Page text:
How a Danish gentlemen’s agreement can ensure more family-friendliness in European parliaments

written by Jule Ahles, 04.10.2021

Denmarks parties agreed long time ago not to use all of their seats when it comes to voting. – symbolic image by Jule Ahles

In the Danish Parliament (Folketing), the parties have long agreed to fill only a certain proportion of their seats for each vote. The so-called clearing agreements allow Members of Parliament to make other appointments without affecting the majority.

This arrangement also simplifies reconciling family and work in a political office, for example to look after their children in emergencies. The clearing agreements are not binding anywhere, but apart from individual cases, all parties adhere to them.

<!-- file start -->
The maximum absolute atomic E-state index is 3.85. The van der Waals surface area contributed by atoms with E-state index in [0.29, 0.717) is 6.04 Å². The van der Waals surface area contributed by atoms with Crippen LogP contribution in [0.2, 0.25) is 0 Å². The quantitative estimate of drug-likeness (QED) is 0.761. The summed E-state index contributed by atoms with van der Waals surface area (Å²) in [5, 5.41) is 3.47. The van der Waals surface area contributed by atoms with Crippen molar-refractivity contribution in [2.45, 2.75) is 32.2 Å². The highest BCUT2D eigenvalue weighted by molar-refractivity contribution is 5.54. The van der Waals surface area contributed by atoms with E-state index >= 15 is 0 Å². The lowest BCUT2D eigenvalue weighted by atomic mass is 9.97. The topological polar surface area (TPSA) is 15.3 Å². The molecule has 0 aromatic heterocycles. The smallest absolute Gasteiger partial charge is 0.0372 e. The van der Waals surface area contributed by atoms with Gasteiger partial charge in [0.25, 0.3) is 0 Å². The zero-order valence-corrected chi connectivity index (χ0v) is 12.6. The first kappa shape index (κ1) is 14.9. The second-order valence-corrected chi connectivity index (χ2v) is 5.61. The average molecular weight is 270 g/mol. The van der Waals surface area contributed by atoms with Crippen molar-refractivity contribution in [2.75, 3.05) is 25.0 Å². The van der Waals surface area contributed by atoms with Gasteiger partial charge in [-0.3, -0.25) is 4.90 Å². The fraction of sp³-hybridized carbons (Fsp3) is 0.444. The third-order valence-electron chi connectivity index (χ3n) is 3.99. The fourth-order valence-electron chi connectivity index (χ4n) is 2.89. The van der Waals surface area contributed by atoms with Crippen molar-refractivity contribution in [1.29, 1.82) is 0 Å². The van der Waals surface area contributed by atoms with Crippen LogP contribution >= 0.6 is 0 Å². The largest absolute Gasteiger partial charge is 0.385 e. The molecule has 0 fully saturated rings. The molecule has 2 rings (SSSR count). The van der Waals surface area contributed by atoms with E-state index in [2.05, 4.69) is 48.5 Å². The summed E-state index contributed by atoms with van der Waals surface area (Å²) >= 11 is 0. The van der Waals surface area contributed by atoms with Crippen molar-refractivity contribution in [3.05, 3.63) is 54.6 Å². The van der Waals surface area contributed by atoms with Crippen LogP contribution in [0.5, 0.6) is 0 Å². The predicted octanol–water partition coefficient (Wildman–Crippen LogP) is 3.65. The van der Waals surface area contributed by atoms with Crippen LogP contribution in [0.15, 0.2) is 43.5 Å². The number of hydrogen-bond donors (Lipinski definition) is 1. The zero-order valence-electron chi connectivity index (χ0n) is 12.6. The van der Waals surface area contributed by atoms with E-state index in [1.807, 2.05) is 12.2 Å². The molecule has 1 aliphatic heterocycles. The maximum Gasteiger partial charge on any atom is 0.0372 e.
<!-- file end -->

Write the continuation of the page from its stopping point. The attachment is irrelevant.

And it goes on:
In other European countries, too, such a regulation could facilitate the discussion about the compatibility of family and work in politics. It is unclear whether a verbal commitment based on the Danish model would work there as well, but for example in Germany, there was a similar proposal a few years ago: if an MP drops out for family reasons, the opposition should also be deprived of a vote. However, this never came into force.